The sector is in a “painful situation” as a result of low oil prices being “sustained for longer than anticipated”, the PwC report said.
The authors warned that continued falling prices could lead to less investment, culminating in accelerated decommissioning at oil fields.
The report argued there could still be long-term opportunities for the UK’s oil and gas industry, but added that companies would need to “transform the way they operate to meet the challenge”.
Brian Campbell, oil and gas capital projects director at PwC and co-author of the report, said: “The stark reality is that firms need to be able to operate in an environment where oil averages at $50 (US) per barrel - only then can it be truly fit for the future.
“We’ve been talking about cost reduction and restructuring within the industry for several years now and the harsh truth is that if many larger exploration and production and oil field services firms had implemented programmes before the oil price crisis hit, then the industry would be in a much better place to weather the storm that is currently raging.
“But it’s not too late to glean some good out of adversity and for businesses to work together to create their own new dawn for the North Sea.”
With energy companies looking to cut costs in the wake of lower prices per barrel, firms have been considering measures such as staff numbers, along with renegotiating rates with contractors and oil services providers, the report said.
Companies must answer “hard questions” about whether they can continue to invest in the sector, or if they should instead “move on”.
But the report stressed the need for the industry to take a long-term view, adding that “intelligent and strategic cost-cutting” could “position players well through this turmoil”.
Mr Campbell said: “With economists predicting low oil prices throughout 2015, UK oil and gas firms are not out of the woods by any means.
“They are still at risk of an economic triple-whammy - as the falling oil price reduces income, incremental investment may no longer be economic, with a risk that field life diminishes and decommissioning is accelerated.”
The report said the current circumstances are “the time to transform the industry into a leaner, more efficient place to work and do business, which will minimise the impact of future dips”.
It added: “There will be quick wins that will help businesses through the next few months, but critically other changes that will make companies more efficient and profitable in the future will be essential.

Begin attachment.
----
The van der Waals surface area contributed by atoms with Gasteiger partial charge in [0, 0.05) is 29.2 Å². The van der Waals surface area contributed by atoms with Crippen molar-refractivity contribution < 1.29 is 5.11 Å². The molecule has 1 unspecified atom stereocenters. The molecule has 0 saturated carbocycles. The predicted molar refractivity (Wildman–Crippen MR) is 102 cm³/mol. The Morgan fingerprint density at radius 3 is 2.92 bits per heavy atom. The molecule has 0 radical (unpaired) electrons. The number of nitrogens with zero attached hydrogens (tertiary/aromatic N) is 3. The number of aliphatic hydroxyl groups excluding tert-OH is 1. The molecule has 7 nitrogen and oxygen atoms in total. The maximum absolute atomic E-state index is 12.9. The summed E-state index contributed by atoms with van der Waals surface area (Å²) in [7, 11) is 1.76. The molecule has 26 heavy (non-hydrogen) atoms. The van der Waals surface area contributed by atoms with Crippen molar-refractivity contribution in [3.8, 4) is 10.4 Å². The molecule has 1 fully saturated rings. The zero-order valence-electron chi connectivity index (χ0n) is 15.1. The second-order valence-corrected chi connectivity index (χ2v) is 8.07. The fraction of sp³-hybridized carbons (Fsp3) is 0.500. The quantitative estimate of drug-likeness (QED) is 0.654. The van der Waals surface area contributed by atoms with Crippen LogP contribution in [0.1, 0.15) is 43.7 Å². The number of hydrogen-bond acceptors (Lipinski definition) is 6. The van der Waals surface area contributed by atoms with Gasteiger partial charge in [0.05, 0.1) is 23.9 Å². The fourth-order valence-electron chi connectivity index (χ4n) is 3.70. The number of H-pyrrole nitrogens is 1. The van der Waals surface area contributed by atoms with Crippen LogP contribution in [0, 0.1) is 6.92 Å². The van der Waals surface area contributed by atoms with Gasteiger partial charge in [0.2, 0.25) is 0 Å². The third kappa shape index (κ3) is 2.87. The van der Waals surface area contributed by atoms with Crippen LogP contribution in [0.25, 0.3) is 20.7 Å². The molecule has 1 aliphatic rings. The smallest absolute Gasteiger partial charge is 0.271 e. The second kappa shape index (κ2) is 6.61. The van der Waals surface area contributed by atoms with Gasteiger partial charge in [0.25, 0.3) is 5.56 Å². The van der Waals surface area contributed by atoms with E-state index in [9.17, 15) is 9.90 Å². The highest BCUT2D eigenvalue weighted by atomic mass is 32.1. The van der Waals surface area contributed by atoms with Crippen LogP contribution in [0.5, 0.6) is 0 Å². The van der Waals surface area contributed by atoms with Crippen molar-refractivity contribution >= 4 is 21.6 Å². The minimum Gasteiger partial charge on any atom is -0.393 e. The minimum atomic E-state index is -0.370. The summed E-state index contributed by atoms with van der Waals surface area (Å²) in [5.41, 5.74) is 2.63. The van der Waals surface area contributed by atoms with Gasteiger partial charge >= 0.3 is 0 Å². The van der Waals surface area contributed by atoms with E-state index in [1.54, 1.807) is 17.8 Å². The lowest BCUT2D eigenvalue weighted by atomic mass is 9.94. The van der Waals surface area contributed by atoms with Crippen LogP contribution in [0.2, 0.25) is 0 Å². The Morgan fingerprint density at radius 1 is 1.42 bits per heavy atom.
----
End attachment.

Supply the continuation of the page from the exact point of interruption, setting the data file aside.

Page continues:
“Hard questions will need to be answered with challenging consequences, but in our view, for many, this is the start of a journey, not the end.”
PwC is advising oil firms to consider re-evaluating the shape of their business and develop a revised business model and strategy, as well as turning to new technology and innovation to meet changing needs in the North Sea.
“There are long-term opportunities for the industry and businesses,” the report insisted.
“Many businesses will need to transform the way they operate to meet the challenge.
“These transformations will be complex and difficult but should start with reviewing the vision of what the future shape of the company should be, so that the changes can then be viewed in this light. Only then will we get away from the short-term knee-jerk reactions that will damage the industry in the future.”
It added: “We are under no illusion of how hard this is going to be but believe that there are opportunities from the current adversity.”
Kevin Reynard, office senior partner at PwC in Aberdeen, said: “Viewing lower oil prices as a catalyst for driving change may not be a bad starting point, particularly if we look for the opportunities in the current adversity for operators in the North Sea and further afield.
“Firms could start by defining the future shape of the company and what needs to be transformed to get there.
“We recognise this may be a much more complex and challenging path. But only by approaching transformation from that vision can we escape short-term knee-jerk reactions that could wipe out knowledge banks and turn off suppliers, for example, actions which could ultimately damage future business growth and the viability of the wider industry.”